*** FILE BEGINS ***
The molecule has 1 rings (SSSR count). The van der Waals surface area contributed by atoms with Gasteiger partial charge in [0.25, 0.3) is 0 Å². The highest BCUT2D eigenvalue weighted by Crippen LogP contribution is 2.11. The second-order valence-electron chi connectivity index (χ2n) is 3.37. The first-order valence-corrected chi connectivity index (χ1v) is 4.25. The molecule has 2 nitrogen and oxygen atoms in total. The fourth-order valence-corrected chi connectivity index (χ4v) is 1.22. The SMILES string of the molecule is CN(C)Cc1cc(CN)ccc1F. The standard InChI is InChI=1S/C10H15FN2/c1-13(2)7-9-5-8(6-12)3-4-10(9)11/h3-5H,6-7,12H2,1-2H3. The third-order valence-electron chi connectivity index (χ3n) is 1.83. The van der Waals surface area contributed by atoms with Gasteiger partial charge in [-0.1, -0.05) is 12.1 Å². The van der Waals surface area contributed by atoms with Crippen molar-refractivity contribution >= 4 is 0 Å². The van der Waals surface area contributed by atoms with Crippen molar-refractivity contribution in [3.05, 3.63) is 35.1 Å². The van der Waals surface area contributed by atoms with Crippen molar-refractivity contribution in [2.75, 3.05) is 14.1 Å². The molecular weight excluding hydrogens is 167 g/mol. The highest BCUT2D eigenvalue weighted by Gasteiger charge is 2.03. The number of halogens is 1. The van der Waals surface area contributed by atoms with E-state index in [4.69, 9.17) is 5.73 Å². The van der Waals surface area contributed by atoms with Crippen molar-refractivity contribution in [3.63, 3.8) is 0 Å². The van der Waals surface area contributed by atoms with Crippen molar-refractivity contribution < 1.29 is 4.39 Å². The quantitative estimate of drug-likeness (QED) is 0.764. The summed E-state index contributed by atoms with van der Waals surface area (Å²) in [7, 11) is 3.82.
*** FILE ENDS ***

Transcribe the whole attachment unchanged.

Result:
The molecule has 1 rings (SSSR count). The van der Waals surface area contributed by atoms with Gasteiger partial charge in [0.25, 0.3) is 0 Å². The highest BCUT2D eigenvalue weighted by Crippen LogP contribution is 2.11. The second-order valence-electron chi connectivity index (χ2n) is 3.37. The first-order valence-corrected chi connectivity index (χ1v) is 4.25. The molecule has 2 nitrogen and oxygen atoms in total. The fourth-order valence-corrected chi connectivity index (χ4v) is 1.22. The SMILES string of the molecule is CN(C)Cc1cc(CN)ccc1F. The standard InChI is InChI=1S/C10H15FN2/c1-13(2)7-9-5-8(6-12)3-4-10(9)11/h3-5H,6-7,12H2,1-2H3. The third-order valence-electron chi connectivity index (χ3n) is 1.83. The van der Waals surface area contributed by atoms with Gasteiger partial charge in [-0.1, -0.05) is 12.1 Å². The van der Waals surface area contributed by atoms with Crippen molar-refractivity contribution >= 4 is 0 Å². The van der Waals surface area contributed by atoms with Crippen molar-refractivity contribution in [3.05, 3.63) is 35.1 Å². The van der Waals surface area contributed by atoms with Crippen molar-refractivity contribution in [2.75, 3.05) is 14.1 Å². The molecular weight excluding hydrogens is 167 g/mol. The highest BCUT2D eigenvalue weighted by Gasteiger charge is 2.03. The number of halogens is 1. The van der Waals surface area contributed by atoms with E-state index in [4.69, 9.17) is 5.73 Å². The van der Waals surface area contributed by atoms with Crippen molar-refractivity contribution in [3.63, 3.8) is 0 Å². The van der Waals surface area contributed by atoms with Crippen molar-refractivity contribution < 1.29 is 4.39 Å². The quantitative estimate of drug-likeness (QED) is 0.764. The summed E-state index contributed by atoms with van der Waals surface area (Å²) in [7, 11) is 3.82.